22/01/12 Aggiornato il:

Christian Deberdt ~ Hyperrealist landscapes



Deberdt [1947-2011] began his career studying printmaking and graphic arts at the Gametta Printing School and the Estienne Graphic Art School in Paris, followed by a stint as an illustrator on the popular comic strip Asterix. In 1966, at the age of 18, with four years of experience in the graphic arts field, Deberdt decided to leave Paris and to start a new life in Montreal where his eldest brother was already established. Itching for adventure, Deberdt left Paris in 1968 for North America where, for the next seven years, he traveled extensively across Canada and the United States, absorbing the incredible landscapes.
To support himself he took various odd jobs – cook, encyclopedia salesman - while sketching rigorously in his spare time. He settled in Montreal in 1975 where he began showing his work professionally and has since been represented in collections across Canada, the U.S. and Europe. Deberdt’s work reduces natural elements to their purest forms, creating a dream-like alternate universe in which characters, based on members of his own family, feature prominently. Deberdt decided to become a full time artist in 1976. He was greatly influenced by the Group of Seven, in particular Lawren Harris' graphic landscape depictions. Around the same time he discovered the work of Tom Forrestal. From these influences his style and vision started to emerge. For Deberdt the subject matter is rarely cerebral, intellectual or ideological. His thematics are simple although they are illustrated in meticulous detail. He observes the natural elements and simplifies them to their purest form. The subject matter is often landscapes and the celebration of the pastoral is evident in all his artworks.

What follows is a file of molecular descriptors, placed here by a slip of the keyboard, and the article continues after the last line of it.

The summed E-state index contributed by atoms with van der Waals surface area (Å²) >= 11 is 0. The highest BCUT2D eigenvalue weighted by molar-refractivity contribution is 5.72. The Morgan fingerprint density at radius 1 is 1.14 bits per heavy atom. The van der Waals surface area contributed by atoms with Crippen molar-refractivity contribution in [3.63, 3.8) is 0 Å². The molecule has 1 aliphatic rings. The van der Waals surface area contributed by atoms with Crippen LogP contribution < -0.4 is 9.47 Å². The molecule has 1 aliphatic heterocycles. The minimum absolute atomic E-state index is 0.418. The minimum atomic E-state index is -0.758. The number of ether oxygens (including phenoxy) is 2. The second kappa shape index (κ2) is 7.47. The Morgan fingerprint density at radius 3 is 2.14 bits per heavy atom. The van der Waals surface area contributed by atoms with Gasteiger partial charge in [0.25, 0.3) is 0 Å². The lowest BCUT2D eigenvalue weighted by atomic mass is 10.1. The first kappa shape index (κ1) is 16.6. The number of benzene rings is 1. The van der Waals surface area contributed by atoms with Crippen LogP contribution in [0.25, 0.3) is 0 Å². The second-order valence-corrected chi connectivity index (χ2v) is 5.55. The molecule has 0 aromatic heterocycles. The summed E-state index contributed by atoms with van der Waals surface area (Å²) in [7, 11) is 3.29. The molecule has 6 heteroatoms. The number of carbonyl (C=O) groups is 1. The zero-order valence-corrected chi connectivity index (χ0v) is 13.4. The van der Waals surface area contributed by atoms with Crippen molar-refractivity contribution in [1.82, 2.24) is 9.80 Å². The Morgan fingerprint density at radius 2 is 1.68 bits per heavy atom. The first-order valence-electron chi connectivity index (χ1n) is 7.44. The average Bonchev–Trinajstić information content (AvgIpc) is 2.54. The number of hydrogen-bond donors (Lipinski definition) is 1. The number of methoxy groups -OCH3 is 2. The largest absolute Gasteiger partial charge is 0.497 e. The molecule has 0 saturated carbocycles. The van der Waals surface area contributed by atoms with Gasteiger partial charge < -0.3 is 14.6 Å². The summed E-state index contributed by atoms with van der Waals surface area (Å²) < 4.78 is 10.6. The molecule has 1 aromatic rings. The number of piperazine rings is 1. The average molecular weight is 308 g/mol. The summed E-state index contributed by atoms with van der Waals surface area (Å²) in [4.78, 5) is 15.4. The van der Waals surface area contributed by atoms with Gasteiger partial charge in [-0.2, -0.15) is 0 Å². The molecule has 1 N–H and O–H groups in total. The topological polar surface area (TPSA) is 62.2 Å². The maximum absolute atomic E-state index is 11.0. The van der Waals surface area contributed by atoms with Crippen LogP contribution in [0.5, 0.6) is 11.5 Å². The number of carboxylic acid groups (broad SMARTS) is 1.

A longtime resident of Eastern Townships in Quebec, Deberdt’s hyperrealist landscapes have enriched art lovers for over thirty-five years. He passed away peacefully at his home in the Eastern Townships on November 4, 2011. Christian Deberdt is represented across Canada and in the United States and his work can be found in numerous public and private collections.